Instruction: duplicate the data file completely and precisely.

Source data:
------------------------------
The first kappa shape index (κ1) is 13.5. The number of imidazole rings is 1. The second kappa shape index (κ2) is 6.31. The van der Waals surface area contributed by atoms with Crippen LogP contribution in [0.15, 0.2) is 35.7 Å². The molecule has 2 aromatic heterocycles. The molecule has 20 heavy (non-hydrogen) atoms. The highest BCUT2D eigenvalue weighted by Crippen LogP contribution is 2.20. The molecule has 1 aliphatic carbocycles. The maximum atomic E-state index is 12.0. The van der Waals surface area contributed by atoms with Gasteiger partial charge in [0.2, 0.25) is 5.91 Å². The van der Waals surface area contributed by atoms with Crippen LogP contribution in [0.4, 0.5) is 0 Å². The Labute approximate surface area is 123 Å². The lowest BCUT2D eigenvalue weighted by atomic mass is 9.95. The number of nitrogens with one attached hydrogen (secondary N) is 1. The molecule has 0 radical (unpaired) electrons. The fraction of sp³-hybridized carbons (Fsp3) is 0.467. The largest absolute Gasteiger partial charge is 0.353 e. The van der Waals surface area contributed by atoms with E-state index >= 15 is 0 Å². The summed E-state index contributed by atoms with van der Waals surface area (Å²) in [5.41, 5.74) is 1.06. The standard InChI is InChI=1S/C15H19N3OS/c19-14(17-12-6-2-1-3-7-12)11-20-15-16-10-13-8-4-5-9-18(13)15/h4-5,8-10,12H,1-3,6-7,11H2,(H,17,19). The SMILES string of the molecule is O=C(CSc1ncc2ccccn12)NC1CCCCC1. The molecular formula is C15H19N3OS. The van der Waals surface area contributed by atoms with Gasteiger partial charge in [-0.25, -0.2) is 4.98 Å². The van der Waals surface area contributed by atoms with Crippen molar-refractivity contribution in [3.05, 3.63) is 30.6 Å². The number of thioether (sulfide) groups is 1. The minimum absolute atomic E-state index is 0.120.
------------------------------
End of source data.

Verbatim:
The first kappa shape index (κ1) is 13.5. The number of imidazole rings is 1. The second kappa shape index (κ2) is 6.31. The van der Waals surface area contributed by atoms with Crippen LogP contribution in [0.15, 0.2) is 35.7 Å². The molecule has 2 aromatic heterocycles. The molecule has 20 heavy (non-hydrogen) atoms. The highest BCUT2D eigenvalue weighted by Crippen LogP contribution is 2.20. The molecule has 1 aliphatic carbocycles. The maximum atomic E-state index is 12.0. The van der Waals surface area contributed by atoms with Gasteiger partial charge in [0.2, 0.25) is 5.91 Å². The van der Waals surface area contributed by atoms with Crippen LogP contribution in [0.4, 0.5) is 0 Å². The Labute approximate surface area is 123 Å². The lowest BCUT2D eigenvalue weighted by atomic mass is 9.95. The number of nitrogens with one attached hydrogen (secondary N) is 1. The molecule has 0 radical (unpaired) electrons. The fraction of sp³-hybridized carbons (Fsp3) is 0.467. The largest absolute Gasteiger partial charge is 0.353 e. The van der Waals surface area contributed by atoms with E-state index >= 15 is 0 Å². The summed E-state index contributed by atoms with van der Waals surface area (Å²) in [5.41, 5.74) is 1.06. The standard InChI is InChI=1S/C15H19N3OS/c19-14(17-12-6-2-1-3-7-12)11-20-15-16-10-13-8-4-5-9-18(13)15/h4-5,8-10,12H,1-3,6-7,11H2,(H,17,19). The SMILES string of the molecule is O=C(CSc1ncc2ccccn12)NC1CCCCC1. The molecular formula is C15H19N3OS. The van der Waals surface area contributed by atoms with Gasteiger partial charge in [-0.25, -0.2) is 4.98 Å². The van der Waals surface area contributed by atoms with Crippen molar-refractivity contribution in [3.05, 3.63) is 30.6 Å². The number of thioether (sulfide) groups is 1. The minimum absolute atomic E-state index is 0.120.